by Ann Ball
This is one of the possible saint biographies named in the Mater Amabilis™ Level 4 lesson plans (8th grade). It coordinates with the 20th Century history plans. Our children are already familiar with the story of this mischievous priest from the Glory Story.
Blessed Miguel Pro is one of many priests, religious, and lay Catholics persecuted and executed by Mexican revolutionaries. Unlike many of them, there are plenty of photographs of his execution in 1927. Photographs of the execution, the moment of impact of the bullets, of a soldier standing over Father Miguel's body to shoot him in the head, and a photography of a bloody Father Miguel in death are included in this book, so be aware if you intend to share this book with younger children. Though disturbing, I don't think they are too graphic for my 13 1/2 year old son. He'll be reading this book first term next year.
This book is not a literary biography or historical fiction. The author draws on interviews and letters to present a basic history of Miguel Pro from this childhood through his disrupted studies for the priesthood (when the seminaries in Mexico were closed) and, finally, his return to his Mexico in the midst of the persecution of Catholics and the Church. Throughout the book, little stories and examples of his personality are woven into the more basic narrative.
It is appropriate for my 8th grade son to begin wrestling with martyrdom in the modern world. Living in the security of 2017 Kansas, it is easy to think the martyrdom of saints like St. Paul and St. Ignatius of Antioch are only found in the ancient world. Bl. Miguel Pro is, however, one of many Catholics and Christians killed because of their faith (explicitly or implicitly) in the past century and into the current year. Bl. Miguel gives us an example of how to live faithfully, joyfully, and devotedly in a modern world seeking our destruction. He did not take arms against an unjust government, instead serving the persecuted through the sacraments and gifts of food and clothing.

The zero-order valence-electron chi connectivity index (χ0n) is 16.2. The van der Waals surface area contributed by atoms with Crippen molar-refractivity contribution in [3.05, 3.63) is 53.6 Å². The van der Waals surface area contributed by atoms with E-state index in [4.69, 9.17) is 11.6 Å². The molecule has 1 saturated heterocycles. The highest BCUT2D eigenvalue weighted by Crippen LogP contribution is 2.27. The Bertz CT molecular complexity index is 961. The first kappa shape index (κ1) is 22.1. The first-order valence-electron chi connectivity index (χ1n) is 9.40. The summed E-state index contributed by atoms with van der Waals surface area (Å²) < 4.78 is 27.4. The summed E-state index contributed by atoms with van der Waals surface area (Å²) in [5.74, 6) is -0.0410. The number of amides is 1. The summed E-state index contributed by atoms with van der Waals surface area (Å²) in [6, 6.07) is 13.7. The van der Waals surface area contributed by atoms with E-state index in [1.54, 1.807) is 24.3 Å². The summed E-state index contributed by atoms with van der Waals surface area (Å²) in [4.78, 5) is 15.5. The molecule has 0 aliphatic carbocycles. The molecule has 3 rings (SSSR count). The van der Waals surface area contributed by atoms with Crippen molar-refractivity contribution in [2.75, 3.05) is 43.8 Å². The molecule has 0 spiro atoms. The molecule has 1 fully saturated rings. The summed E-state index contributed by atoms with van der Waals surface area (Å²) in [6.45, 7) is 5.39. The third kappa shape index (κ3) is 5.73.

This book seems to be reasonably well-researched, though not as a scholarly work. There are quite a few resources in the bibliography, but they are not specifically referenced in the text. It also doesn't seem like there are original sources (like the letters), though it's likely those would be difficult to research by an American traveling in Mexico at the current time. There is no translator mentioned for either the letters or the prayers and poems included in the appendices, so I assume the author translated them herself. Despite these minor shortcomings, this is a good book for a late middle school or high school student on Bl. Miguel Pro.
I purchased this book directly from the publisher and received nothing in return for this review.